NASCAR got it just about right in determining the punishment stemming from Friday’s Xfinity Series fracas between Ty Gibbs and Sam Mayer. Officials hit Gibbs in the wallet approximately as hard as the majority of his punches hit Mayer.
It should be enough to get the teen driving sensation’s attention, which was the objective. Now, the rest is up to his grandfather. If Joe Gibbs handles it right, he could have the next star Cup series driver in the fold for two decades. If not, he might just regret giving up his second go-round of coaching in the NFL so soon.
NASCAR fined Ty Gibbs $15,000 over his behavior on Friday
Friday’s Xfinity Series race at Martinsville had its share of action, and it didn’t stop once the checkered flag came out.
Ty Gibbs had a dominating night, leading 197 of the 261 laps, but he came out on the short end of an overtime restart. Sam Mayer squeezed Gibbs’ Toyota into the outside wall as they were heading for the finish line. Gibbs responded by giving Mayer’s Chevy a love tap from behind as the cars were coasting after the finish in a race that neither won.
In NASCAR’s estimation, that was OK. The flying fists afterward weren’t much of an issue either. It’s what transpired in between that forced NASCAR to act. With the cars coming into the pit area to park after the race, Gibbs hit Mayer from behind again, and NASCAR announced on Tuesday that required a $15,000 fine.
So, what was the difference between that and what Gibbs did to Mayer on the track after the checkered flag? In short, Gibbs put defenseless personnel at risk. The pit lane is tight enough while a race is in progress. Afterward, there are hundreds of crew members, officials, media personnel, and VIPs milling around. One out-of-control car could have caused injuries.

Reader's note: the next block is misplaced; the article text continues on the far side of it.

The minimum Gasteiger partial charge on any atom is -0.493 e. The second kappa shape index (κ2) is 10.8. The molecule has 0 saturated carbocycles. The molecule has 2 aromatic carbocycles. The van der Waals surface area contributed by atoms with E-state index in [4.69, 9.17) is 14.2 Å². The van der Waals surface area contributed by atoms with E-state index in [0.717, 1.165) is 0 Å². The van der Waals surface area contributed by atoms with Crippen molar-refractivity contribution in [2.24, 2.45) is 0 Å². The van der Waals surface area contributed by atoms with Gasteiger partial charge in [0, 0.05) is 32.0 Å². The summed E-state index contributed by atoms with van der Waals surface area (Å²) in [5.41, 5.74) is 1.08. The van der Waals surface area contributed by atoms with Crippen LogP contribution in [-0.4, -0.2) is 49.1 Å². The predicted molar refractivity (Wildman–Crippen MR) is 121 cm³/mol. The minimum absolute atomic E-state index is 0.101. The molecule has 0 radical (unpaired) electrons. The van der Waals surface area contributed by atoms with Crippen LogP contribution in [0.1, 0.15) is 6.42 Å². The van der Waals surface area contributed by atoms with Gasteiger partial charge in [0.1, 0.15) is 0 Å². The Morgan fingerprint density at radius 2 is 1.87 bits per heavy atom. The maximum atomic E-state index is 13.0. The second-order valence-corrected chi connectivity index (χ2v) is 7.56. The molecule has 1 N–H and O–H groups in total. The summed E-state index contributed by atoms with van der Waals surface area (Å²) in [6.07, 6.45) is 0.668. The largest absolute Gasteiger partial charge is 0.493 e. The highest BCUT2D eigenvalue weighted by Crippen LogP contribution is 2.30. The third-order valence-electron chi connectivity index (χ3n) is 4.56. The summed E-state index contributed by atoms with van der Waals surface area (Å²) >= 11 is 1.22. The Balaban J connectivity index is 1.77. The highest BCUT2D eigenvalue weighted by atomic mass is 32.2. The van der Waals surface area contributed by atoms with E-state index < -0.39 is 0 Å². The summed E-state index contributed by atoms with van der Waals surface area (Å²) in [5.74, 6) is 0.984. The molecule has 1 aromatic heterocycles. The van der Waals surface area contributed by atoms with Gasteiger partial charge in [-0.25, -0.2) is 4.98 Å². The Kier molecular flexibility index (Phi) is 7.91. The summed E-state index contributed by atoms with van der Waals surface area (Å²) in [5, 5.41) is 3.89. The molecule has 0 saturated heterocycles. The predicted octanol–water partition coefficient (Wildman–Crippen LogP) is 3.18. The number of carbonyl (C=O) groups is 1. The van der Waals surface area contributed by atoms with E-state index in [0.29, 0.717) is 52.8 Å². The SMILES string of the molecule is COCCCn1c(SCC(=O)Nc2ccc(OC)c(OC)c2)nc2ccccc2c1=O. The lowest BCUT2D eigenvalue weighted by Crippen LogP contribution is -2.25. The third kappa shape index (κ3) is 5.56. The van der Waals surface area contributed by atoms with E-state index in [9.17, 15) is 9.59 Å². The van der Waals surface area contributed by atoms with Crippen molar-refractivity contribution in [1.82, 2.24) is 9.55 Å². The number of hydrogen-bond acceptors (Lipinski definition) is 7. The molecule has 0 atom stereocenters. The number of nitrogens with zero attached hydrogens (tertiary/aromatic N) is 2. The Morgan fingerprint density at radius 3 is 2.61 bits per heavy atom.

Ty Gibbs’ punishment is slightly on the mild side
Unless it’s both vengeful and dangerous, NASCAR generally forgives wrecks and what is euphemistically referred to as “hard racing” between the green and checkered flags.
Likewise, a fistfight after the race gets drivers invited to the NASCAR hauler for a chat; fines are rare. In fact, a few flying fists followed by talking it out in the trailer can settle matters rather than have the dispute spill over to the next race. Still, a betting man might want to get $50 down on Sam Mayer punting Ty Gibbs when he least expects it sometime before Memorial Day.
Also, don’t forget there was money on the line. Gibbs and Mayer were two of the four drivers vying for $100,000 in the Dash 4 Cash promotion that AJ Allmendinger ended up winning. NASCAR rightly recognized that the vision of dancing dollar signs clouded judgment.
The one place where NASCAR dropped the ball was in looking out for its own people. An official landed in the medical center to be checked out for an injury suffered while trying to separate the two drivers. Even if it was only an additional $10,000 split between the drivers, Gibbs and Mayer should have been held accountable.
Now it’s Joe Gibbs’ turn to lay down the law with his grandson
It’s one thing for Kyle Busch to play the role of petulant child and for Denny Hamlin to be a bit of a whiner on his NASCAR Cup Series team. But Joe Gibbs can’t possibly relish spending the rest of his life hearing that he’s spoiling his grandson by not holding him to a standard.
Ty Gibbs is going to join the Joe Gibbs Racing Cup Series team sooner rather than later, and he’s a candidate to stick around for 20 years. Busch has figured out how to balance occasional boorish behavior with schmoozing the sponsors crucial to his continued existence in the sport, but even his M&M’s deal is coming to an end after the season.
Ty Gibbs needs to figure out that formula soon. Or, he can ease off roughhousing on the track with Ryan Sieg and John Hunter Nemechek and off of it with Sam Mayer.
Either way, Joe Gibbs needs to remind his grandson that this is a dollars-and-cents business, fines in the Cup Series get bigger, and Nike may love controversial tennis players and ex-quarterbacks, but it doesn’t do deals with drivers no matter how edgy they might be.